The basics: “Real-time monitoring is a valuable tool, particularly in the development of next-generation reactors,” said Amanda Lines, a PNNL chemist. “This can help designers more efficiently and effectively design and test flow loops, mechanisms, or processes. Also, when they ultimately deploy their reactor systems, this gives operators a tool to better understand and control those processes.”

ANS forms advanced reactors working group

March 5, 2021, 12:00PMANS News

Nesbit

Knowing that many ANS members are heavily involved in the development and regulatory oversight of advanced reactors, ANS Vice President/President-elect Steve Nesbit envisioned a place where members involved in the field could pool their resources, exchange ideas, and support interactions with other organizations and government agencies.

Nesbit’s vision is becoming a reality with the formation of the ANS Advanced Reactor Group. For now, it is housed within the Operations and Power Division, but the ARG will be open to other divisions as well. In fact, OPD chair Piyush Sabharwall said that input from across the ANS membership is essential for the group.

Browns Ferry-2 outage to include turbine work, loading of 3D-printed parts

March 2, 2021, 12:04PMNuclear News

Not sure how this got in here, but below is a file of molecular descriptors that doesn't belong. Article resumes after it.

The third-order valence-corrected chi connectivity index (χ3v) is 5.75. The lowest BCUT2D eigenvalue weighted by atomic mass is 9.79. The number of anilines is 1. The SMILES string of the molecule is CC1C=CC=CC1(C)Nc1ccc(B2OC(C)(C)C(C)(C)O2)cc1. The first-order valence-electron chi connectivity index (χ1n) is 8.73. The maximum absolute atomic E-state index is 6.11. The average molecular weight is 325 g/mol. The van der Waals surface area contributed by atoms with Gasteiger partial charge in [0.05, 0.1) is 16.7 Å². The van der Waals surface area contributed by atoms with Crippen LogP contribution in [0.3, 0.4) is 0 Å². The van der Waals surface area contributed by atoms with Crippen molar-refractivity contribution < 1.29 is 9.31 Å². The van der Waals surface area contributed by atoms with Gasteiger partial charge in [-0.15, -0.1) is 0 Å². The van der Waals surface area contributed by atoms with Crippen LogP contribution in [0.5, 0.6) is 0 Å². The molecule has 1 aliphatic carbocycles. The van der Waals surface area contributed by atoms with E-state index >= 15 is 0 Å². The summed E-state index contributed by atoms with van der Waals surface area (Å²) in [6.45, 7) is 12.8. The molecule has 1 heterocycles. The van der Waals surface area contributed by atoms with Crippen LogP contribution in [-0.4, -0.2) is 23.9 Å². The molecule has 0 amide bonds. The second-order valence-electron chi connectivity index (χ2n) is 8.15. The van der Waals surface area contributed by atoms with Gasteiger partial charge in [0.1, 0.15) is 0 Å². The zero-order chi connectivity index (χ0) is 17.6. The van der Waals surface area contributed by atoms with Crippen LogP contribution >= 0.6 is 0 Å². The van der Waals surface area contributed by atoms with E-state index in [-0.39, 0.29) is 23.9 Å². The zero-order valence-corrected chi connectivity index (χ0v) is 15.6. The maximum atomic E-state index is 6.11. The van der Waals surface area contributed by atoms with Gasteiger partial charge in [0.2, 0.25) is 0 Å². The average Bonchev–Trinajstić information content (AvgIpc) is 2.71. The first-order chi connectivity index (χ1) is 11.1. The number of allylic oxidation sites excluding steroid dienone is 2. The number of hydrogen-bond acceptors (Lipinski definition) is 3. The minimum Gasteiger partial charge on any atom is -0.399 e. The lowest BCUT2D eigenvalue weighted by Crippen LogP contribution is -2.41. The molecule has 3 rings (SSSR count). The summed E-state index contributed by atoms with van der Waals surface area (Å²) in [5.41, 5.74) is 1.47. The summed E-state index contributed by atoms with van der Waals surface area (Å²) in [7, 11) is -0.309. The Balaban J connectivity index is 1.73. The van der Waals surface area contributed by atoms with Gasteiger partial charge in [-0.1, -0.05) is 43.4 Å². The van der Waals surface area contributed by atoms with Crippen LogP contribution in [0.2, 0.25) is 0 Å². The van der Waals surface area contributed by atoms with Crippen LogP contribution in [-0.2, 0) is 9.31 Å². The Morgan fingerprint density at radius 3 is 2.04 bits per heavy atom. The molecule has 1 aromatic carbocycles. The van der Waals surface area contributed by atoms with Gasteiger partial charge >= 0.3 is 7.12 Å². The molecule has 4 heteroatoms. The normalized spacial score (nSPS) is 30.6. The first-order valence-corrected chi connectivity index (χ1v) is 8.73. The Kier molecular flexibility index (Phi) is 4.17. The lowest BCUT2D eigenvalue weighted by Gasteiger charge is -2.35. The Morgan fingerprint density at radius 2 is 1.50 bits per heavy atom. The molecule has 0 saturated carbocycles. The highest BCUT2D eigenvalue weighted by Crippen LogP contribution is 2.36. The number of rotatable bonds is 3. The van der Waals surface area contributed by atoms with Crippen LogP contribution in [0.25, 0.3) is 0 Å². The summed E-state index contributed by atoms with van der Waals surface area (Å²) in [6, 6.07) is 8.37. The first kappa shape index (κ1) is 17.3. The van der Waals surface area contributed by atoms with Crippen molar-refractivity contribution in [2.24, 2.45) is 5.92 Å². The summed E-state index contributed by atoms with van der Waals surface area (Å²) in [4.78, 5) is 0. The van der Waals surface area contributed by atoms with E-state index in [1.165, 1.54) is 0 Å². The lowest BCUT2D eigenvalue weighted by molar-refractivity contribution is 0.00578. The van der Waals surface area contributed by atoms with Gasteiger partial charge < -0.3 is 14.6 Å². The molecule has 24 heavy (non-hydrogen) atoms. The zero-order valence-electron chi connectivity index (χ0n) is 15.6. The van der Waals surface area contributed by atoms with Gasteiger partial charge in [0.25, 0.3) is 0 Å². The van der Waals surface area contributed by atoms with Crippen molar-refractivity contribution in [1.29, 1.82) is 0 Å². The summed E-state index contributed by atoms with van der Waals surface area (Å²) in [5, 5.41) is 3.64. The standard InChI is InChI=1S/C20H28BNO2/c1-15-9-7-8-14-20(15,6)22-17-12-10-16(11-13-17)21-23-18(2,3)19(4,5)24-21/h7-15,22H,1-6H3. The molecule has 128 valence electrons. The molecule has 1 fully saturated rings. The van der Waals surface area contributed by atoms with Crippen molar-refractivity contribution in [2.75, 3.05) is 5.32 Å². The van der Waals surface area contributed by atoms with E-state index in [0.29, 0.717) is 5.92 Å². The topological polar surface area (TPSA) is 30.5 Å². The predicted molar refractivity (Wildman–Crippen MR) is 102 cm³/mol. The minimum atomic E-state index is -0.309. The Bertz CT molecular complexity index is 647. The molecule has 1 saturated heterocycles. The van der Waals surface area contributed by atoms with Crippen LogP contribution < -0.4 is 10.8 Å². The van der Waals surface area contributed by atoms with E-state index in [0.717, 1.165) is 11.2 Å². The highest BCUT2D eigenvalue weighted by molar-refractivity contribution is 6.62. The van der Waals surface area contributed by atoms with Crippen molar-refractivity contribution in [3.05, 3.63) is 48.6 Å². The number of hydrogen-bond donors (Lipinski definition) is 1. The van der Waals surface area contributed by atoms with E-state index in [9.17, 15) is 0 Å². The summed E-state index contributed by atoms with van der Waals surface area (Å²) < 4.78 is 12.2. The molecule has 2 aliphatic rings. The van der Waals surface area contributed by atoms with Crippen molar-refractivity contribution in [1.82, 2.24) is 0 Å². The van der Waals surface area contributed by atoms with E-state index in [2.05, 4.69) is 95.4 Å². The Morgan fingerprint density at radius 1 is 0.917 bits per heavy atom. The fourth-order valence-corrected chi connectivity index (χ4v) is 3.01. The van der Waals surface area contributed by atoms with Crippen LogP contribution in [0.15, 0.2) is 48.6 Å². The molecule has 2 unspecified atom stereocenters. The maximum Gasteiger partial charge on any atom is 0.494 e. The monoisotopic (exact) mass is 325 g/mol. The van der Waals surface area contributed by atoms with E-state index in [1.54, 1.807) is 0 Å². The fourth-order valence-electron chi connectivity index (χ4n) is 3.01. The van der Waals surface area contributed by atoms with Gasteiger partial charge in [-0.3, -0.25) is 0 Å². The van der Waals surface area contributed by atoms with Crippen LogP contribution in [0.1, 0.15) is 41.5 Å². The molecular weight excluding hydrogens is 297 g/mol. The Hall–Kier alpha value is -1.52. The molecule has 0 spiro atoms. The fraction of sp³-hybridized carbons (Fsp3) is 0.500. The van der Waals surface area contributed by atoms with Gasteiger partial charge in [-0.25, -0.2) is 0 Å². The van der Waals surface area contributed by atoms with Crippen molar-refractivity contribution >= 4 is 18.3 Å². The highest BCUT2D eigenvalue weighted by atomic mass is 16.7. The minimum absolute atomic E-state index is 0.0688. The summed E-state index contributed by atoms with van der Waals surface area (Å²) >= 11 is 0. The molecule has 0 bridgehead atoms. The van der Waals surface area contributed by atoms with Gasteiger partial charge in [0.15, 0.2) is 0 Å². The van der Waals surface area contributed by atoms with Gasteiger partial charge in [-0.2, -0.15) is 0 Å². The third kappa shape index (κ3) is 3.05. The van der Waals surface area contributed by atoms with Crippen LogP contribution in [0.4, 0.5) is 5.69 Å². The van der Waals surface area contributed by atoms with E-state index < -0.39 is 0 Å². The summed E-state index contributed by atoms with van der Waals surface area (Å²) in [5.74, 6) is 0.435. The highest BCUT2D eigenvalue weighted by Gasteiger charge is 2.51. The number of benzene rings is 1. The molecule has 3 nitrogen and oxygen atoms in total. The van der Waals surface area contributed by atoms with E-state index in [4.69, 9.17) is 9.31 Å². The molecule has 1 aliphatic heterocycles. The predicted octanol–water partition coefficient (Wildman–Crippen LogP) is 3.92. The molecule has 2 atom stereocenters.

A replacement rotor is lifted and staged for the upcoming Browns Ferry-2 turbine work. Photo: TVA

The Tennessee Valley Authority has begun a refueling and maintenance outage at Browns Ferry-2 that includes the largest scope of turbine deck work since the unit’s construction, as well as innovations in fuel assembly components, the utility announced on March 1.

On deck: All three of the 1,254.7-MWe boiling water reactor’s low-pressure turbines will undergo a comprehensive replacement of major components, including new rotors, inner casings, steam piping and bellows, and turbine supervisory instruments, requiring the support of more than 500 additional outage workers. TVA said that 600 crane lifts will need to be performed for some components, such as the rotors, which weigh up to 327,888 lb., and inner casings, which weigh up to 200,000 lb.

Strategy for U.S. leadership in advanced nuclear released

March 2, 2021, 6:59AMNuclear News

The Nuclear Innovation Alliance (NIA) and the Partnership for Global Security (PGS) have released a joint report laying out a comprehensive strategy for U.S. leadership in the commercialization of next-generation nuclear power.

The 34-page report, U.S. Advanced Nuclear Energy Strategy for Domestic Prosperity, Climate Protection, National Security, and Global Leadership, says that collaboration between government, industry, civil society, and other nations can bring advanced reactors to market to reduce global emissions, provide domestic jobs, and support national security.

The report was released with a 58-minute webinar available on YouTube.